1. What did you do in 2020 that you'd never done before?
I taught classes remotely, online.
2. Did you keep your New Year's resolutions, and will you make more for next year?
Every year, I resolve to eat healthier & lose weight, to de-clutter my house, to worry less about money, to keep up with paper grading (so that I don't develop giant backlogs), and -- my favorite one -- to see (on average) at least one live performance per month.
How did I do?
- Food, weight, etc: Thanks to COVID, I was isolated from the restaurants and hot food bars that I love too well. I did a lot of home cooking from April onward, which inspired me to sign up for Noom in September. Between then and the end of the year, I lost 31 pounds, and I'm still on the program, so ... success! But I have reached this level of success before, only to eventually derail, so I am only cautiously optimistic.
- Tidying up: Thanks to COVID, I spent a lot more time in my house than I would have done, and I did devote some of that time to de-cluttering. No dumpsters were hired, but I went through several large and old (30 years old, in one case!) boxes of papers. The ensuing trips down memory lane saw me tracking down (online) and getting re-acquainted with several friends from the past. Another little victory.
- Finances: I also more or less succeeded at the not-worrying-about-money goal -- despite my youngest's starting college -- because (1) I was fortunate enough to remain employed throughout the pandemic, and (2) I had no trips or events to spend my money on.
- Procrastination station: As for the "don't get behind in grading papers" goal, well, I'm afraid that one remains locked, as the kids say. Thanks to COVID, and as noted above, I had to learn how to teach from home over the Internet. Everything took two-to-four times as long to achieve, which meant I did get behind in both semesters, resulting in a few students (one in Spring, two in Fall) complaining to my department head about my slowness. I did have mitigating circumstances in the Fall -- my Mom was in hospice from October -- so the boss was nice about it ... but I don't think I can afford any complaints in the new year. Fail.
- On stage and in person: And finally, the live performances. I hoped to see at least a dozen, but thanks to COVID, here's how it went down:
|February-||Shakespeare's Measure for Measure at Chesapeake Shakespeare in Baltimore|
|March-||Postmodern Jukebox in concert at Strathmore in Bethesda, MD|
Did I make resolutions for 2021? You bet. Are they the same ones? Absolutely.
3. Did anyone close to you get married?
Yes. My brother got hitched, in an outdoor but still not super-distanced event that was lovely, but about which I worried for the full 14 days afterward (thankfully, no one got the virus).
4. Did anyone close to you get divorced?
5. Did anyone close to you give birth?
No. But my daughter-in-law is expecting again!
6. Did anyone close to you die?
No. My mom went into home hospice, though, and we played the waiting game through the holidays as she steadily declined.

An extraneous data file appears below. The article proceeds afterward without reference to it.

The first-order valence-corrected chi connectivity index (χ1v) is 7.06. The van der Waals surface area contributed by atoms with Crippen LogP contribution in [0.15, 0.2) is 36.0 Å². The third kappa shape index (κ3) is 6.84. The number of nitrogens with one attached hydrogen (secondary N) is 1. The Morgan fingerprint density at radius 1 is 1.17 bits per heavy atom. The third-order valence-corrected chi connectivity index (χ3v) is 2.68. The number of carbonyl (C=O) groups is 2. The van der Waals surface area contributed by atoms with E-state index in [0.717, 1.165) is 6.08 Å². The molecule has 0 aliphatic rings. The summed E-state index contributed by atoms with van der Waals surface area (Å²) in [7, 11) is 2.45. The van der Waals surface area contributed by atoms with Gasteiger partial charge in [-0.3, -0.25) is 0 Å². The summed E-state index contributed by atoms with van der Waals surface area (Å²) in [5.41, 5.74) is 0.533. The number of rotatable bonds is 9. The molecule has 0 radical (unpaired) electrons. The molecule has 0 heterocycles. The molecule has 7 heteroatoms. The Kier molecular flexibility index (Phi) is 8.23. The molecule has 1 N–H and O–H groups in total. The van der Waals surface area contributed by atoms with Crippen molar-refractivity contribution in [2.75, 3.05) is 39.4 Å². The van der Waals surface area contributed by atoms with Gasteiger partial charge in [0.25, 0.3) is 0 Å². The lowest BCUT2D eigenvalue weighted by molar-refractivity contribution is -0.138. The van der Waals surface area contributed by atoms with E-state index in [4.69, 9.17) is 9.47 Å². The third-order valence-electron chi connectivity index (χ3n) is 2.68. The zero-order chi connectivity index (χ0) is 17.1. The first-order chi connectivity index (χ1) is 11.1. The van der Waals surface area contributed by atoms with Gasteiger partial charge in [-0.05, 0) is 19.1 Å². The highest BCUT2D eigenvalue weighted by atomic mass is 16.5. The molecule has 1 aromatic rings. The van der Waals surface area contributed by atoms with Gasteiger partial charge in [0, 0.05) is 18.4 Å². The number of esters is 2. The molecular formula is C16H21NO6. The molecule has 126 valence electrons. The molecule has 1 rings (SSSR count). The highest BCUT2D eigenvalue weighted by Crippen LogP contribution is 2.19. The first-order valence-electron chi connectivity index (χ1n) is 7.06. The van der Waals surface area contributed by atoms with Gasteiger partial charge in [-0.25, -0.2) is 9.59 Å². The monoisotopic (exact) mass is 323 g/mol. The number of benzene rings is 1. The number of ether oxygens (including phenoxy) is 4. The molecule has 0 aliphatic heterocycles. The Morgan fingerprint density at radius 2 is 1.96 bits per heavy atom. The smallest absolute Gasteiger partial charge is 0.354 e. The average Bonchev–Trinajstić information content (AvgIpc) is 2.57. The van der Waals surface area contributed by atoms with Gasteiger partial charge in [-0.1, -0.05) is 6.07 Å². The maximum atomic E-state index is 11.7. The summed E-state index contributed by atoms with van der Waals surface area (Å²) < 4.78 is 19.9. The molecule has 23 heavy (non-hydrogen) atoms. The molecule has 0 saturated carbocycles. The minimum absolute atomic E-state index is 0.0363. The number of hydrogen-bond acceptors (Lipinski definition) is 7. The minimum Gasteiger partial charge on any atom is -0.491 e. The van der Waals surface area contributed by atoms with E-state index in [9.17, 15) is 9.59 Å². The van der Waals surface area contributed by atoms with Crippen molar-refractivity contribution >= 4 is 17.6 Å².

[Note: Mom died two weeks into January, 2021.]
7. What countries did you visit?
No place outside the USA. I'd blame COVID, but the last time I traveled abroad was 1998.
8. What would you like to have in 2021 that you lacked in 2020?
Mastery of grading-related time management. Opportunities to attend fun events in person, safely. Peace of mind about my country's future. Financial opportunities.
9. What was your biggest achievement of the year?
Learning how to give real-time lectures over Zoom. I am a real old-fashioned girl (we're talking a chalkboard user), so the learning curve was steep (and involved not only Zoom, but -- ugh -- PowerPoint. Still, I can do those things now.
10. What was your biggest failure?
As noted, I bombed completely at time management, and the ensuing grading backlogs were nightmare-ish.
11. Did you suffer illness or injury?
My right leg troubled me in the Spring and again in the Fall, but not in the Summer -- seemingly connected to the amount of time I spent sitting at my desk. The pain radiated from the knee to the muscles in both calf and thigh, as it did a few years ago when the orthopedist diagnosed a Baker's cyst, so I've been assuming the same cause in 2020.
12. What was the best thing you bought?
I made no major purchases for myself. However, late in the year I fronted my son's purchase of a laptop computer (he's hoping to be able to do some work from home), and the deal we made was that he'd help me with some home improvements in the months to come. He started right after Christmas on a nasty wallpaper-stripping job that I'd put off for years, and that laptop purchase is already feeling like money well spent.
13. Whose behavior merited celebration?
Number Three was a fine quarantine companion, and he accepted with admirable grace the COVID-related disruptions to both his senior year of HS and the beginning of his college experience.
14. Whose behavior made you appalled and depressed?
Donald Trump. He is also going to be my answer for 2021, I expect.
[Note: I wrote the above on New Year's Day. As of Jan. 18th, I'd say my expectation has already been met.]
15. Where did most of your money go?
Tuition for Number Three. The college's financial aid package was not what we'd counted on.
16. What did you get
I was invited to the Baker Street Irregulars Dinner for the first time.
17. Compared to this time last year, are you:
- happier or sadder? About the same, and that's reasonably upbeat.
- thinner or fatter? Thinner -- or, better, lighter.
- richer or poorer? Poorer, thanks to all that college tuition.
Reading for pleasure. Also, everything COVID says I can't do.
19. What do you wish you'd done less of?
Procrastinating. Also, I am ashamed to admit, dodging my mom's phone calls (that is, sometimes letting them go to voicemail, when I was tired at the end of a long day). By the end of the year, I'd've given a lot for her to have been able to make a phone call.
20. How did you spend Christmas?
At Number Two's house with the other boys for brunch, then home to nap, and then with my parents for the evening.
21. How did you bring in the New Year?
With Three, watching TV. We ate tortilla chips and Velveeta-and-salsa queso dip, channel surfed among a lot of mediocre programs, and then quaffed some Martinelli's sparkling red grape juice (delicious!) at midnight.
22. Did you fall in love?
No. I nursed 2019's crush through the opening months of 2020, then decided to let it go. I am thinking more and more that some people were just made for the shelf, and I am one of them.
23. What was your favorite TV program?
Cobra Kai, a You Tube-turned-Netflix series about the 35-years-later lives of the "Karate Kid" kids. Don't mock; I am a sucker for "where are they now" stories and for redemption stories, and this is both. I am a little old for the Karate Kid movies to belong to the pop culture canon of my formative years, but that didn't seem to matter.
I also liked Young Sheldon, Star Trek: Lower Decks, and Murdoch Mysteries (a party I came pretty late to!).
24. What was the best book you read?